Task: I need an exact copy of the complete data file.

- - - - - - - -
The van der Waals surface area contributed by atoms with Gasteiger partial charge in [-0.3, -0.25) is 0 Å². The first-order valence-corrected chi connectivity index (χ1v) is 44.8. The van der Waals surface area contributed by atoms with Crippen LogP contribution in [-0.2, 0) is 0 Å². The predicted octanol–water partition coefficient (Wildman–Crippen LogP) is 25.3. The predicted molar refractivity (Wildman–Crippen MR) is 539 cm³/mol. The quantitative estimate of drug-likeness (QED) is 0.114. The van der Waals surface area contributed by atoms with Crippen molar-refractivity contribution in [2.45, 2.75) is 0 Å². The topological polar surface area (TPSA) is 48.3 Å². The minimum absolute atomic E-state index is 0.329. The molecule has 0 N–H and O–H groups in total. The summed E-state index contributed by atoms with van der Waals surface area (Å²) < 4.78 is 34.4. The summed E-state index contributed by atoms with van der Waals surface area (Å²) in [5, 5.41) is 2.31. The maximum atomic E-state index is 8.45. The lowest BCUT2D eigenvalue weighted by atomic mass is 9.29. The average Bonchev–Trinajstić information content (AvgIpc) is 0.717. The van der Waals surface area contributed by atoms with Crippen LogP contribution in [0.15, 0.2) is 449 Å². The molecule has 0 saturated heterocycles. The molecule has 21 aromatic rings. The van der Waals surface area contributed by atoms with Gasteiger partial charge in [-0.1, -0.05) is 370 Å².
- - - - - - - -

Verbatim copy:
The van der Waals surface area contributed by atoms with Gasteiger partial charge in [-0.3, -0.25) is 0 Å². The first-order valence-corrected chi connectivity index (χ1v) is 44.8. The van der Waals surface area contributed by atoms with Crippen LogP contribution in [-0.2, 0) is 0 Å². The predicted octanol–water partition coefficient (Wildman–Crippen LogP) is 25.3. The predicted molar refractivity (Wildman–Crippen MR) is 539 cm³/mol. The quantitative estimate of drug-likeness (QED) is 0.114. The van der Waals surface area contributed by atoms with Crippen molar-refractivity contribution in [2.45, 2.75) is 0 Å². The topological polar surface area (TPSA) is 48.3 Å². The minimum absolute atomic E-state index is 0.329. The molecule has 0 N–H and O–H groups in total. The summed E-state index contributed by atoms with van der Waals surface area (Å²) < 4.78 is 34.4. The summed E-state index contributed by atoms with van der Waals surface area (Å²) in [5, 5.41) is 2.31. The maximum atomic E-state index is 8.45. The lowest BCUT2D eigenvalue weighted by atomic mass is 9.29. The average Bonchev–Trinajstić information content (AvgIpc) is 0.717. The van der Waals surface area contributed by atoms with Crippen LogP contribution in [0.15, 0.2) is 449 Å². The molecule has 0 saturated heterocycles. The molecule has 21 aromatic rings. The van der Waals surface area contributed by atoms with Gasteiger partial charge in [-0.1, -0.05) is 370 Å².